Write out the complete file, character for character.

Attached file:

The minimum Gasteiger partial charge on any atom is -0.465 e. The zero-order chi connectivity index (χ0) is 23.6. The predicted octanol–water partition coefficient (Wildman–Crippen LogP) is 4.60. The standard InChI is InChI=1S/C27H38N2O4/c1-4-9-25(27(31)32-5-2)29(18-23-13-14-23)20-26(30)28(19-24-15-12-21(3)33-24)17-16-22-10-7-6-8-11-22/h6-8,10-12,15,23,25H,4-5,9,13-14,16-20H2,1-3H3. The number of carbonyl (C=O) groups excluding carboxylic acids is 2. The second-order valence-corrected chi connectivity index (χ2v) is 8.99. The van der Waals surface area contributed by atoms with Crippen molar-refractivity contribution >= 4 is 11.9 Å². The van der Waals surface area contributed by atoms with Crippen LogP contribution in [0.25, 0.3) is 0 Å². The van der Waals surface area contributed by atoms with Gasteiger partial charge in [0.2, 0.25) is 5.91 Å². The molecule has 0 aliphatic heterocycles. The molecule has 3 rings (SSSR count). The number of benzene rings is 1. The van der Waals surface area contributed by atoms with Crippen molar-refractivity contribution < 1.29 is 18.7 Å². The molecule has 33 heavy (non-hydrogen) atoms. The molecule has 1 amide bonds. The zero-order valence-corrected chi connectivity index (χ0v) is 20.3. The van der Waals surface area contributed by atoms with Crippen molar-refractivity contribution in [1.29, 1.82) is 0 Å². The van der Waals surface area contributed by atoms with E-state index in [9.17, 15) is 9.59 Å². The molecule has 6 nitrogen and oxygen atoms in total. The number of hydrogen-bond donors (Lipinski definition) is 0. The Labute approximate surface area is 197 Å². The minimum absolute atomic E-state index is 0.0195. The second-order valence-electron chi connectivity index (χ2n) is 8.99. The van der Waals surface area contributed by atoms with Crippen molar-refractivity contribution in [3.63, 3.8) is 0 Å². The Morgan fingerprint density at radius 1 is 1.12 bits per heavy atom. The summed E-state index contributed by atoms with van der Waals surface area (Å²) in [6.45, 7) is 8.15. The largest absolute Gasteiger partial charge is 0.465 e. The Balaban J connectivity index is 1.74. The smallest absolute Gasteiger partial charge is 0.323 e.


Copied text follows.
The minimum Gasteiger partial charge on any atom is -0.465 e. The zero-order chi connectivity index (χ0) is 23.6. The predicted octanol–water partition coefficient (Wildman–Crippen LogP) is 4.60. The standard InChI is InChI=1S/C27H38N2O4/c1-4-9-25(27(31)32-5-2)29(18-23-13-14-23)20-26(30)28(19-24-15-12-21(3)33-24)17-16-22-10-7-6-8-11-22/h6-8,10-12,15,23,25H,4-5,9,13-14,16-20H2,1-3H3. The number of carbonyl (C=O) groups excluding carboxylic acids is 2. The second-order valence-corrected chi connectivity index (χ2v) is 8.99. The van der Waals surface area contributed by atoms with Crippen molar-refractivity contribution >= 4 is 11.9 Å². The van der Waals surface area contributed by atoms with Crippen LogP contribution in [0.25, 0.3) is 0 Å². The van der Waals surface area contributed by atoms with Gasteiger partial charge in [0.2, 0.25) is 5.91 Å². The molecule has 0 aliphatic heterocycles. The molecule has 3 rings (SSSR count). The number of benzene rings is 1. The van der Waals surface area contributed by atoms with Crippen molar-refractivity contribution < 1.29 is 18.7 Å². The molecule has 33 heavy (non-hydrogen) atoms. The molecule has 1 amide bonds. The zero-order valence-corrected chi connectivity index (χ0v) is 20.3. The van der Waals surface area contributed by atoms with Crippen molar-refractivity contribution in [1.29, 1.82) is 0 Å². The van der Waals surface area contributed by atoms with E-state index in [9.17, 15) is 9.59 Å². The molecule has 6 nitrogen and oxygen atoms in total. The number of hydrogen-bond donors (Lipinski definition) is 0. The Labute approximate surface area is 197 Å². The minimum absolute atomic E-state index is 0.0195. The second-order valence-electron chi connectivity index (χ2n) is 8.99. The van der Waals surface area contributed by atoms with Crippen molar-refractivity contribution in [3.63, 3.8) is 0 Å². The Morgan fingerprint density at radius 1 is 1.12 bits per heavy atom. The summed E-state index contributed by atoms with van der Waals surface area (Å²) in [6.45, 7) is 8.15. The largest absolute Gasteiger partial charge is 0.465 e. The Balaban J connectivity index is 1.74. The smallest absolute Gasteiger partial charge is 0.323 e.